Recently, I was speaking at the English Writing Festival which took place at the American Bookstore in The Hague. It was an amazing experience and I was lucky to meet many writers who worked in the various genres: flash fiction, short stories, memoir, poetry, and blogging (that’s me!)
To my huge and very pleasant surprise, I didn’t get my typical speaker’s blackout and managed to make the audience laugh, engage and ask questions. After the event, I had the chance to talk to people who had questions about blogging.
But as I was getting ready to leave, something wonderful happened.
A man reached out to me and said: “You said you’re Polish. Which part of Poland are you from, exactly?”
“Warsaw,” I said, and then, alluding to Polish people who had trouble difficulties explaining their little hometown to foreigners added, “That’s easy.”
“Yes, it is. Everyone knows where Warsaw is. We’ve been to Poland, especially to Lower Silesia, to Katowice.”
“Really?” I asked, my curiosity suddenly spiked. Katowice is not really the place where tourists usually go.
“Yes. I read a blog post where people wrote about Katowice and they wrote ‘We need to get out of here!”. So I thought, ‘Wow! I need to go there!’”
“He is right”, I thought.
How often do we avoid or even scorn certain cities or countries because they’re “ugly”?
I hear this about Warsaw all the time. People often tell me: “Oh yes, Warsaw. I’ve been there but it’s grey and ugly and people are always in a hurry there. I didn’t like it. Kraków is so much prettier.”
And the comment cuts straight into my heart. What I hear is this: “I am not interested in learning about your city. I don’t want to get to know her because it doesn’t look according to my expectations.”
And it’s all fine, of course. I understand that when we go on vacation, we want to be in a beautiful, relaxing environment, surrounded by majestic buildings and monuments. Ugly cities on the other hand, are often jarring, frustrating, off putting.
But when we look down on ugly cities, we ignore all the history that they represent. After all, there is a reason why Warsaw looks the way it does. It was almost totally destroyed during WWII and the Old Town was re-build from scratch by the city’s own inhabitants. After that, grey and ugly buildings were erected all over the town.
Some cities like Amsterdam or Paris are very easy to love. They require no work on your part, and no wonder: beauty is everywhere you look. Others, on the other hand, need you to get to know them before they show you their charms.
I’ve lived in beautiful cities: Hamburg, where met my husband, is stunning. Bremen, where I studied, is particularly spectacular. I spent a month in Nancy, France learning French, and each house was a sight to behold.
And I’ve lived in my share of ugly cities, too. Warsaw, my hometown is one of them. Winnipeg, Canada, is another one. Winnipeg, also jokingly called Winterpeg, is mostly a concrete town in the middle of nowhere. Objectively speaking, it’s ugly. But I had plenty of amazing experiences there.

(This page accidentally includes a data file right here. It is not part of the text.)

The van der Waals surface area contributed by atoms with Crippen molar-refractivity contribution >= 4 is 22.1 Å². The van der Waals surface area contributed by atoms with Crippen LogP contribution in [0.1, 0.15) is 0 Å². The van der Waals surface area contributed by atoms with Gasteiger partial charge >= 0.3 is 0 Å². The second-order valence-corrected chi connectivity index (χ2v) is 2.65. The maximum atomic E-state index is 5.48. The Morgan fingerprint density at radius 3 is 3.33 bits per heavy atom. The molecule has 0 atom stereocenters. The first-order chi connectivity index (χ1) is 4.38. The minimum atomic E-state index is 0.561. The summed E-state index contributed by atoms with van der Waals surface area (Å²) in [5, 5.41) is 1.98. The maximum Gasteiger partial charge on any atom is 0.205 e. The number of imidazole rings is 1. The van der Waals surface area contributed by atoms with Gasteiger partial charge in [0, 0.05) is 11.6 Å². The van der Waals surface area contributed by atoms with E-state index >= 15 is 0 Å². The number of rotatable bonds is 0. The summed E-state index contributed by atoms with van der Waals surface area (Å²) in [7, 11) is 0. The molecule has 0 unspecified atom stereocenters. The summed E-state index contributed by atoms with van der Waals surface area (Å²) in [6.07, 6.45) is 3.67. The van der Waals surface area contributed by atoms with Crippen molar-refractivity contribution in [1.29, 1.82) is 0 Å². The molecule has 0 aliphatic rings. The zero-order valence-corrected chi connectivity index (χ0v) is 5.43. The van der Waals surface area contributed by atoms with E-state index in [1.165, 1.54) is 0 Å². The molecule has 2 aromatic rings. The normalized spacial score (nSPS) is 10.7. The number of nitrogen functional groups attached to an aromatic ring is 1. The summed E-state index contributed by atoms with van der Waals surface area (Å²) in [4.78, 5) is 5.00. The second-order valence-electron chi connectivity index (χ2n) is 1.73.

It was the first time I actually really lived with my then boyfriend, now husband. We’d lived together before but most of the time, at least at the beginning, we had a long-distance relationship. But then he moved to Canada to pursue a PhD program, so I moved to Canada as well. For the first time, I lived so far away from home and had to find a job in a rather short amount of time. And I did it!
And we found Winnipeg has a lot to offer: we saw “Phantom of the Opera”. We experienced Shakespeare plays outdoors, on the banks of the Assiniboine River. We ate delicious food from various cultures in exclusive restaurants. Yes, the city is ugly and the winters are damn cold, but does it mean that I can’t love and cherish it?
Besides, if you scratch deep enough, you’ll find plenty of ugliness in even the most beautiful cities. Every city has crime, alcohol problems, violence, and death. That’s because we are humans and humans can be ugly.
In ugly cities, you walk around with your eyes wide open. Maybe you don’t feel as safe as you would surround by beauty. But you’re also probably starved for beauty and look for it wherever you can. And that’s how you find out that that that old, desolate place has a café which serves the best coffee in town. Or that that joint which looks closed and sad during the day turns into a magical nightclub after the sun goes down. Or that there’s a museum with an amazing art exhibition where you’d never have thought a museum could be.
And after a while, you’ll know. You’ll know where you can go and buy the best books. You’ll meet wonderful, helpful, intelligent people to have conversations with. They’ll show you around and introduce you to their ugly city’s greatest charms- and rest assured that there will be many.
To be completely honest with you, I wouldn’t go and see Warsaw if I hadn’t been born there. I wouldn’t have gone to Winnipeg if my then-boyfriend wasn’t living there. But I am glad I did.
Because if you turn your nose up at ugly cities, you’re not just missing out on a possibly important history lesson or experiences you wouldn’t have had otherwise.
If cities are like women, ugly cities are women of a very special kind. They’ve been through so much. They’re not pleasant to look at. But if you take the time to talk to them, amazing things will happen.
And if you’ll look close enough, you’ll still see the light in her eyes and the beauty in her smile. Just sit down with her and listen. Because first she’ll show you her scars and black eyes, and all the broken pieces of herself. But then she’ll tell you her stories, and when she does, listen to her. Because the stories she’ll tell you will be one of a kind.